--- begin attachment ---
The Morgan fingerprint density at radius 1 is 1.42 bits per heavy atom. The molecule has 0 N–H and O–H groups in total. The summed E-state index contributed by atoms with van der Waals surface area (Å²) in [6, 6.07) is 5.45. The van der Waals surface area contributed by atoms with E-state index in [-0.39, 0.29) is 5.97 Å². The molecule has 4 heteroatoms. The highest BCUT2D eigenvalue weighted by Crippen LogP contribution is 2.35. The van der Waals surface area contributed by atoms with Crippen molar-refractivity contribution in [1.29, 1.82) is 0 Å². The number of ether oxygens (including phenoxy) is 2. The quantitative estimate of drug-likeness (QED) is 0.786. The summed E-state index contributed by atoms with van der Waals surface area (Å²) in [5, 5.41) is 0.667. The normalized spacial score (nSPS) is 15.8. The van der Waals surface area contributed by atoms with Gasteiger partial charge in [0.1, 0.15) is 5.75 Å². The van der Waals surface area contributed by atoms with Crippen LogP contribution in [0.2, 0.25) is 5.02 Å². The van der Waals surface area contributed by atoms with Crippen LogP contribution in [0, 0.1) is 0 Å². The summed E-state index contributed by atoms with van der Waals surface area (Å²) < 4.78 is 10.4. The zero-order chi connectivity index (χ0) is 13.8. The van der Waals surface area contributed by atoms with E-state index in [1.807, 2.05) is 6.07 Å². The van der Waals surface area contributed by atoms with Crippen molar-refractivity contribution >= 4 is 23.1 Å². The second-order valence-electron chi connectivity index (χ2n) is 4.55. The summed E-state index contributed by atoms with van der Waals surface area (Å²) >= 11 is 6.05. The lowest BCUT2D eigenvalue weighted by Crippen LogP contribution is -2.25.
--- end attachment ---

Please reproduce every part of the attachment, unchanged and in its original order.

The Morgan fingerprint density at radius 1 is 1.42 bits per heavy atom. The molecule has 0 N–H and O–H groups in total. The summed E-state index contributed by atoms with van der Waals surface area (Å²) in [6, 6.07) is 5.45. The van der Waals surface area contributed by atoms with E-state index in [-0.39, 0.29) is 5.97 Å². The molecule has 4 heteroatoms. The highest BCUT2D eigenvalue weighted by Crippen LogP contribution is 2.35. The van der Waals surface area contributed by atoms with Crippen molar-refractivity contribution in [1.29, 1.82) is 0 Å². The number of ether oxygens (including phenoxy) is 2. The quantitative estimate of drug-likeness (QED) is 0.786. The summed E-state index contributed by atoms with van der Waals surface area (Å²) in [5, 5.41) is 0.667. The normalized spacial score (nSPS) is 15.8. The van der Waals surface area contributed by atoms with Gasteiger partial charge in [0.1, 0.15) is 5.75 Å². The van der Waals surface area contributed by atoms with Crippen LogP contribution in [0.2, 0.25) is 5.02 Å². The van der Waals surface area contributed by atoms with Crippen LogP contribution in [0, 0.1) is 0 Å². The summed E-state index contributed by atoms with van der Waals surface area (Å²) < 4.78 is 10.4. The zero-order chi connectivity index (χ0) is 13.8. The van der Waals surface area contributed by atoms with E-state index in [1.807, 2.05) is 6.07 Å². The van der Waals surface area contributed by atoms with Crippen molar-refractivity contribution >= 4 is 23.1 Å². The second-order valence-electron chi connectivity index (χ2n) is 4.55. The summed E-state index contributed by atoms with van der Waals surface area (Å²) >= 11 is 6.05. The lowest BCUT2D eigenvalue weighted by Crippen LogP contribution is -2.25.